50% of Indian population is below the age of 25 years and in the 2014 general elections, there were 150 million new voters. By 2020 almost 64% of the population will have an average age of 29 years. What do these statistics imply? Simply this, that India is much younger now. Young Indians are in majority and the future belongs to the young Turks. But are these young Indians ready to take on the mantle and guide our nation to its deserved glory?
While there is no doubt that India will attain the position and status it deserves due to the youngsters’ competency, there is a growing concern about the attitude of today’s youth. We need to be clear that the Gen X or Gen Y in India isn’t just a mid-20s MacBook geek and the average Indian youth, isn’t just a 20 something rural farmer or worker sweating away for 12 hours in 40 degrees temperature. However the fundamental issues plaguing today’s young Indian are mostly common to both categories.
The youth today wants too much independence and nothing to do with values. While the Westerners have started adopting Indian culture more, the youth of India is busy abusing their own culture. Freedom to do anything as one pleases is leading to some very ugly desecration of value system of our country. Freedom to have sex as many times with as many people is becoming “cool” for them– for it happens in other countries! Freedom to stay away from family before or after marriage and let old parents stay alone or in an old age home is becoming “practical” as per their sensibilities. Not just this, they seem to be losing out on humanitarian values; to them, the concepts of being philanthropic and showing good judgement seem “lame”. Living in the moment is a great thing, but living only for the moment is not.
Young India is an impatient lot. This lot of Indians is always looking forward to next one – be it a job, dating, fashion trend or even a movie. Young India feels emotional but just tries to fake that emotion for personal gain. They have short attention spans and know that the next scandal will be here before they have moved on from the previous one. If permanency equals stability, then they don’t need this stability because it will lead to their stagnation. From online dating, to flexible work hours, to hair-styles – all are chosen with a possibility of ending them soon and moving on.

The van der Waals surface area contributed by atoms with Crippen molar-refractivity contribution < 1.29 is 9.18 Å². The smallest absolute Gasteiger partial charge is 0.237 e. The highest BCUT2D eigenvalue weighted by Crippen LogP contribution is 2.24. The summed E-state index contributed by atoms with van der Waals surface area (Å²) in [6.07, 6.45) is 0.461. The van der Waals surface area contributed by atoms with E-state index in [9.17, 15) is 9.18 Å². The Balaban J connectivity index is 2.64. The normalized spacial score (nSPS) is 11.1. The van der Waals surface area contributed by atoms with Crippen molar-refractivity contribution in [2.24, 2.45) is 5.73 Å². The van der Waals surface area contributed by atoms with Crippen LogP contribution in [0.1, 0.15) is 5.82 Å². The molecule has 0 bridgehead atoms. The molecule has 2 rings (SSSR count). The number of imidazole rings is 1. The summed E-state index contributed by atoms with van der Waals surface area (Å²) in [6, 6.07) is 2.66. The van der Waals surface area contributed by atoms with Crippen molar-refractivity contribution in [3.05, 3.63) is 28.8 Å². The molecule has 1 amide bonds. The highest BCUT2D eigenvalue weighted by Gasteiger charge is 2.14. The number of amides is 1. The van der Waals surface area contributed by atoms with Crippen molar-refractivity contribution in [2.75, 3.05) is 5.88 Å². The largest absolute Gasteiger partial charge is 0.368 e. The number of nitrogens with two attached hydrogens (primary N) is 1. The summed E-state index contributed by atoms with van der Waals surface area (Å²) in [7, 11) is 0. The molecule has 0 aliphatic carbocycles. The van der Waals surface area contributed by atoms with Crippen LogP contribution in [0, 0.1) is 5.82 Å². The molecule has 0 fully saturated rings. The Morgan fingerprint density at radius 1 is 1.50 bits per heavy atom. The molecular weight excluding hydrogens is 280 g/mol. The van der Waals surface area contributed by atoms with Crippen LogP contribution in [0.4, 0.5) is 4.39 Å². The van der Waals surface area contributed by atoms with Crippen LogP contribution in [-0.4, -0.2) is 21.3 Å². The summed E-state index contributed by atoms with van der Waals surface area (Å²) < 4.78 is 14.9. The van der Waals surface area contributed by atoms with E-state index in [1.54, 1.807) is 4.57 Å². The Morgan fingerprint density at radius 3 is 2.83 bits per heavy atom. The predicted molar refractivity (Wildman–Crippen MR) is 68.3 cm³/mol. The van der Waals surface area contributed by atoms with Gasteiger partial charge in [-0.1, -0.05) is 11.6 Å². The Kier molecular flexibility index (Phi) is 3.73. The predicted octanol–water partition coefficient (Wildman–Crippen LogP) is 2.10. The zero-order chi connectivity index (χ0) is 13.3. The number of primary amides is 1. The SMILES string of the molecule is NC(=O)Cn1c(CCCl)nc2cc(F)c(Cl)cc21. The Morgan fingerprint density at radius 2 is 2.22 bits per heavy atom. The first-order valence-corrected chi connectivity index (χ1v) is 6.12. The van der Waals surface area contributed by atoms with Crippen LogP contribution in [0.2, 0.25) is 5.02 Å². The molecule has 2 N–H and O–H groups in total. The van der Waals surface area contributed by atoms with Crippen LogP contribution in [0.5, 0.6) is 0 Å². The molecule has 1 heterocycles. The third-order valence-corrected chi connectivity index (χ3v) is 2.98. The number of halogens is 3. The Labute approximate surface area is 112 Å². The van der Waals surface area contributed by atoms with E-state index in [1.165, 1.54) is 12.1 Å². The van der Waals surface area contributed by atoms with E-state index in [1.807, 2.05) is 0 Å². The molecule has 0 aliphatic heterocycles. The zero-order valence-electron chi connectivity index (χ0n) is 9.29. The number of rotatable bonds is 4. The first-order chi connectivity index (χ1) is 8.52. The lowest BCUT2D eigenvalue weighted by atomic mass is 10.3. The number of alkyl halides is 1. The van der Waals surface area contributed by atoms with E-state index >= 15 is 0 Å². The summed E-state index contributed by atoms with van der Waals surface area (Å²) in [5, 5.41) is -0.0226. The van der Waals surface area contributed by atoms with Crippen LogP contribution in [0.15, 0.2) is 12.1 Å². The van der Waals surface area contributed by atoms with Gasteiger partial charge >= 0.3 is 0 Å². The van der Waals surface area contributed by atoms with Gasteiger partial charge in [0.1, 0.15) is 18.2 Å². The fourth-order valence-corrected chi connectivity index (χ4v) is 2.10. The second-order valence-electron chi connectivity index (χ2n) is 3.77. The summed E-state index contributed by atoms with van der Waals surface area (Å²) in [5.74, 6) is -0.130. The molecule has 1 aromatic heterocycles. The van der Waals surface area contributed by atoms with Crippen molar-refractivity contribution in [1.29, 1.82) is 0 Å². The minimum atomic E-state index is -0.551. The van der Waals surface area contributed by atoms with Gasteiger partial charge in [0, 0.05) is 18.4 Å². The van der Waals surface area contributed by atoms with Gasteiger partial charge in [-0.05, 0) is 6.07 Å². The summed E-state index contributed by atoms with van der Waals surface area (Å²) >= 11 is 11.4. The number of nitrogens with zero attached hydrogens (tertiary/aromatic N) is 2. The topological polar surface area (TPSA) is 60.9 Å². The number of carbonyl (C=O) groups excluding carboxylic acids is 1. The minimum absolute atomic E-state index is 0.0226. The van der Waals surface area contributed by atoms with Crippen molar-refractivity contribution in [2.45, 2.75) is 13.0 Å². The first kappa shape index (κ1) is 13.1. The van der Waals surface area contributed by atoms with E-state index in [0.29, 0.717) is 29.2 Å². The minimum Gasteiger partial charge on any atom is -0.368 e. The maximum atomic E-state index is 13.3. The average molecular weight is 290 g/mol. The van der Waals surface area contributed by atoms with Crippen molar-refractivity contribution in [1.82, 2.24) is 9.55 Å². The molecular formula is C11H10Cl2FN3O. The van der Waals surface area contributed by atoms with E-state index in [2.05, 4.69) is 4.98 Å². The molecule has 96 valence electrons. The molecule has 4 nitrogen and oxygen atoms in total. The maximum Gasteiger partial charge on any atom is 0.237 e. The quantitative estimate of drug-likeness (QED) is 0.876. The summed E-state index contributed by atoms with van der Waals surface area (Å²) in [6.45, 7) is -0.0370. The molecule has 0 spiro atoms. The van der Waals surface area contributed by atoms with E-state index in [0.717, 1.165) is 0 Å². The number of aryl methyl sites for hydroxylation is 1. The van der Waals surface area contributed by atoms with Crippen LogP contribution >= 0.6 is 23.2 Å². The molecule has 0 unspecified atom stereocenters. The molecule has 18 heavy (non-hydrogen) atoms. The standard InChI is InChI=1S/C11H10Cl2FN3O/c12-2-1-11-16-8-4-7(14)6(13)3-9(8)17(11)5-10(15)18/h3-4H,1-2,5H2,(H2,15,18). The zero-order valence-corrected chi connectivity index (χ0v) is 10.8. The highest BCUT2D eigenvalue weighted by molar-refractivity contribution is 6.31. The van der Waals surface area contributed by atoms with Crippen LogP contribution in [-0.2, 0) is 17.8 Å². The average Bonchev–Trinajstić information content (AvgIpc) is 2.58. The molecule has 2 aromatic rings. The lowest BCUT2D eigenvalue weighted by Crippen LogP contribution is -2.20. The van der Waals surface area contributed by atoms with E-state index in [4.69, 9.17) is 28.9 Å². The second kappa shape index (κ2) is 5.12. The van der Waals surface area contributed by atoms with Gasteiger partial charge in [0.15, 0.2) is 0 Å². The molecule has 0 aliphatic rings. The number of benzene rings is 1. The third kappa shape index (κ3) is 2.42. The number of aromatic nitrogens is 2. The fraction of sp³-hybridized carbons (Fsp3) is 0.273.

Not only an impatient lot, they can also be hypocritical; they don’t want to get caught. They’ll crib about corruption in the Government, but will happily pass a currency note to a cop to let them go if fined for a traffic rule violation. They want the change but will not be part of the change.
Young India’s priorities are misplaced. They want to be elite – make money not happiness. They want fast money – really fast. Any topic which does not involve making more money is beyond rationality to them, unless it’s over a beer, a movie or a “bae”. Apparently, to them money provides happiness and financial strength represents success, intelligence, forwardness, rationality, adaptability, and everything else under the sun. Young India believes in success with short cut methods fulfilling their dreams by any methods even if they are unethical ones. It appears that they feel that world is a market place and not a big family. So everything is commercial and needs to be exploited.
Young people in India are religiously and politically divided. A legacy of previous generations they are continuing to harm the socio – politico fabric of the country by participating in meaningless and counter-productive activities like protests over reservations on caste basis. They excel in leveraging only fundamental rights without any thoughts on fundamental duties.
It would be appropriate therefore to mention that young Indians today are forging ahead towards personal and financial growth but lacking in attitude towards a sustainable all round and all-encompassing one. The time has come for them to introspect and actually measure out their actions. They are crucial to India’s development; their actions can make or mar the society. With such power, comes great responsibility, and this responsibility need be exercised tactfully.